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The pandemic’s toll in 2020 and the difficult road ahead

Since the first reported case of COVID-19 a little more than a year ago, the pandemic has taken a devastating toll in the U.S. -- far worse than in many other developed countries. Donald G. McNeil Jr., a science and health reporter for The New York Times, joins Judy Woodruff to give some perspective.

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  • Judy Woodruff:

    Since the first reported case of COVID a little more than a year ago, the pandemic has taken a devastating toll in the U.S., far worse than in many other developed countries.

    The numbers are almost too large to fully comprehend, more than 3,800 deaths recorded just yesterday, on one day, an average of 2,300-plus deaths a day over the past week, and a cumulative death toll larger than the population of cities like Pittsburgh, Saint Louis, or Lexington, Kentucky, all while the country is averaging more than 183,000 new cases a day recently.

    We close the year with some perspective from Donald McNeil, who has been covering this pandemic for The New York Times.

    And, Donald McNeil, welcome back to the "NewsHour."

    We did want to speak with you because you have been looking at this terrible pandemic for the entire year. As you look back on 2020, how does this pandemic come into focus for you?

  • Donald McNeil Jr.:

    Worst year of our national life in my lifetime.

    I mean, I'm not old enough to remember 1918 Spanish Flu or the Depression or World War II, but, other than that, I can't imagine a time when this many people have suffered all around the world all at the same time, and the both fear and death, as you would experience in a war, and economic crushing, as you experience in a recession.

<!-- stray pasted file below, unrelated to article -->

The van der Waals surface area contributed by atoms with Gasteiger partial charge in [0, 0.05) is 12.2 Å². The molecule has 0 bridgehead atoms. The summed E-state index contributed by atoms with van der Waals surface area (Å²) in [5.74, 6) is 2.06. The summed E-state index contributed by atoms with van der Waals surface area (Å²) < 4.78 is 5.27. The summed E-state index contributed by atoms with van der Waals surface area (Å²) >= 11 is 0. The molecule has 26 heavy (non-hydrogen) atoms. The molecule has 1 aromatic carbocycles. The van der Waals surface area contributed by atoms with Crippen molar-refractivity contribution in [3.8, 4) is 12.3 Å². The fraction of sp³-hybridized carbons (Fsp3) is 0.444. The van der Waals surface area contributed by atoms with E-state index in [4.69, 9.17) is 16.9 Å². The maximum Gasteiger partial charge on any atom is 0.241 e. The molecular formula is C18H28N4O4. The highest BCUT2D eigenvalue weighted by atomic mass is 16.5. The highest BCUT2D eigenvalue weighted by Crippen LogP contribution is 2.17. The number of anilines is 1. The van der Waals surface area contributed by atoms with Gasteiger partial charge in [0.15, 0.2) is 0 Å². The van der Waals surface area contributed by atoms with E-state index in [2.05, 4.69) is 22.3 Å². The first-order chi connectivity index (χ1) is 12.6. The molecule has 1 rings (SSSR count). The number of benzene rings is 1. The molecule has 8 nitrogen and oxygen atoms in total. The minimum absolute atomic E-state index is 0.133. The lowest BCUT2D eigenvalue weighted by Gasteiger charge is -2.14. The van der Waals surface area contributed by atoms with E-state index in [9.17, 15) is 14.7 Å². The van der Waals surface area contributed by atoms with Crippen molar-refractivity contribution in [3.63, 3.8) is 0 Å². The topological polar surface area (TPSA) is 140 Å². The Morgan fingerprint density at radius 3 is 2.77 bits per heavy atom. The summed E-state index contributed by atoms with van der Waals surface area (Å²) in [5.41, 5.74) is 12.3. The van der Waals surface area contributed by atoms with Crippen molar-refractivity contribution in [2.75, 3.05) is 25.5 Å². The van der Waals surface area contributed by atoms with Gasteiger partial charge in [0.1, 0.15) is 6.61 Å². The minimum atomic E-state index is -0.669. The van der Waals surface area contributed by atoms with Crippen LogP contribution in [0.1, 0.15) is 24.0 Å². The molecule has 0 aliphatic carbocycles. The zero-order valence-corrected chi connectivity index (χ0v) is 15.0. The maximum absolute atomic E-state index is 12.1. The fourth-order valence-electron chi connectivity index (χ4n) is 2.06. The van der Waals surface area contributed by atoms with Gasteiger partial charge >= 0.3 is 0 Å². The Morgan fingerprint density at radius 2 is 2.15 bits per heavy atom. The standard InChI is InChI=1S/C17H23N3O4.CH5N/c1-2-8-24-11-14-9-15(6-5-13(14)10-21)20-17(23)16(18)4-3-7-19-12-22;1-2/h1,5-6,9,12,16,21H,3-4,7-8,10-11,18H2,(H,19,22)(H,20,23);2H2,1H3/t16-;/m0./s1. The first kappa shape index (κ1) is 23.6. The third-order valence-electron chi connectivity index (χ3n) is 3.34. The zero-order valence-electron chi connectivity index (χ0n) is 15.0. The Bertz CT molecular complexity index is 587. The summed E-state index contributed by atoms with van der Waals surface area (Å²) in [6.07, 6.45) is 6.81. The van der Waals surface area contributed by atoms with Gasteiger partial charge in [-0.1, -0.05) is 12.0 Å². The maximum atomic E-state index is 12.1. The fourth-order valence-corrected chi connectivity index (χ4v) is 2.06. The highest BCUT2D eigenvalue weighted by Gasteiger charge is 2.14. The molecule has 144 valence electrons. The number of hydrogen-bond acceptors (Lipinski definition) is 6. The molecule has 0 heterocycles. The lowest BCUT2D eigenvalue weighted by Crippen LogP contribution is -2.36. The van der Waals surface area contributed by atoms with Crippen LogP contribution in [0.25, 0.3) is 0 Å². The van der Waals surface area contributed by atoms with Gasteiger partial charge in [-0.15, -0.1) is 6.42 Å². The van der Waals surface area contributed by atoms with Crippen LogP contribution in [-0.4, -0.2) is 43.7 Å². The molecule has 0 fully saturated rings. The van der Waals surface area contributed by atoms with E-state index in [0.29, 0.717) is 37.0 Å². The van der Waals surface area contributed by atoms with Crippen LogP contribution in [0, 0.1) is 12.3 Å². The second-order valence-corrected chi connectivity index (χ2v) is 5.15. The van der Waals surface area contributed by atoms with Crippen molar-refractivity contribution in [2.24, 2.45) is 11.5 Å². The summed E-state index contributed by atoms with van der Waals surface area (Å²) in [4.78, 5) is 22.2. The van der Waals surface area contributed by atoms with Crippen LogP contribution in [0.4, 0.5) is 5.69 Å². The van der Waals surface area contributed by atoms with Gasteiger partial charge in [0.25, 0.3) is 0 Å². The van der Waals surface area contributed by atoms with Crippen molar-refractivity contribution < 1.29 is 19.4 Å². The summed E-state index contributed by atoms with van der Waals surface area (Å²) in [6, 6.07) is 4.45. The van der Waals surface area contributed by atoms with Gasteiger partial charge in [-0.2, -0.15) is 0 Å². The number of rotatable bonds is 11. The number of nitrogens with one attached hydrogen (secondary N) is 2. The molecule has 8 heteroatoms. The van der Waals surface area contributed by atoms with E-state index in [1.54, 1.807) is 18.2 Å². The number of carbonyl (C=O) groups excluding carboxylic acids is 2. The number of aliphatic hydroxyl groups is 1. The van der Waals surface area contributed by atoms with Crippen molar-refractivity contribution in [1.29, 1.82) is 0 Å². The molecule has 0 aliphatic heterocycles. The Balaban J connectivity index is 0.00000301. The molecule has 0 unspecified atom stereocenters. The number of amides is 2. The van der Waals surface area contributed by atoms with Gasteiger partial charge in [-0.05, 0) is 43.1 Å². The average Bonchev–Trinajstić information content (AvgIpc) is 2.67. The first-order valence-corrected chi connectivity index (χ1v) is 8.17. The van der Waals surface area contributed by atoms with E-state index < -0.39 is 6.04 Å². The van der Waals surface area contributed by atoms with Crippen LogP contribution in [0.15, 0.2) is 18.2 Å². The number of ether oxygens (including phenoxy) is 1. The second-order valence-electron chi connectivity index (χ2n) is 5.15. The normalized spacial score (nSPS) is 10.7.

So, it's been just awful.

  • Judy Woodruff:

    Donald McNeil, we keep asking this question.

    The United States has, what, 4 percent of the world's population, and yet we have almost a quarter of all the cases in the world. How did it come to this?

  • Donald McNeil Jr.:

    Leadership failure is the short answer.

    You know, Donald Trump might have been the hero of this pandemic, and we might have gotten out of it looking pretty great. I don't think we would have ever had the kind of total lockdown and defeat of the pandemic that China managed, because Americans are too ornery to have gone along with those kinds of lockdowns.

    But had we — we had a few — we had a few weeks, even more than Europe did. We got dinged by the virus in mid-January in Seattle, but we didn't have a big outbreak in New York until the virus probably arrived in February at multiple times.

    And had we picked up the lessons from Italy, which saw that things were out of control and locked down really tightly, had the president and everybody around him taken everything very seriously and said, look, get indoors, the way the Italians learned to do, stop travel, adopt masks, as was done in Europe, and let's be careful, and let's unleash America's industrial and pharmaceutical might and build a vaccine, we would have done it.

    And we would have probably on the order of Germany level of deaths, if we'd had that kind of leadership and that kind of determination to take on the virus.

    But we didn't. We lost it all in denial. And then we didn't have tests for two months, so we didn't know where the virus was. We could have avoided lockdowns in many places outside of New York if we had known where the virus was.

    And then we were just a headless chicken for an enormous amount in the early days of the pandemic. And we have been playing catchup ever since, and not succeeding. And the denialism has continued even to this day.

    The president launched these great vaccines and hasn't taken one.

  • Judy Woodruff:

    And now that we have a vaccine that's beginning to be available, it's not available to as many people as we thought it would be.

    We're going into to 2021 with fewer people vaccinated than had been forecast. How hard, how easy is it going to be to ramp that up?

  • Donald McNeil Jr.:

    I don't — we're not getting very clear explanations of what the problem is.

    It sounds like Operation Warp Speed is moving the vaccine to the state depots, but then just sort of dropping it off and saying, OK, governors, take it from here, which, unfortunately, has been the way the federal government has led a lot of things here, even if it's get your own PPE, find your own ventilators and masks. Here, get your own vaccine out there, and we're not giving you enough money to do it.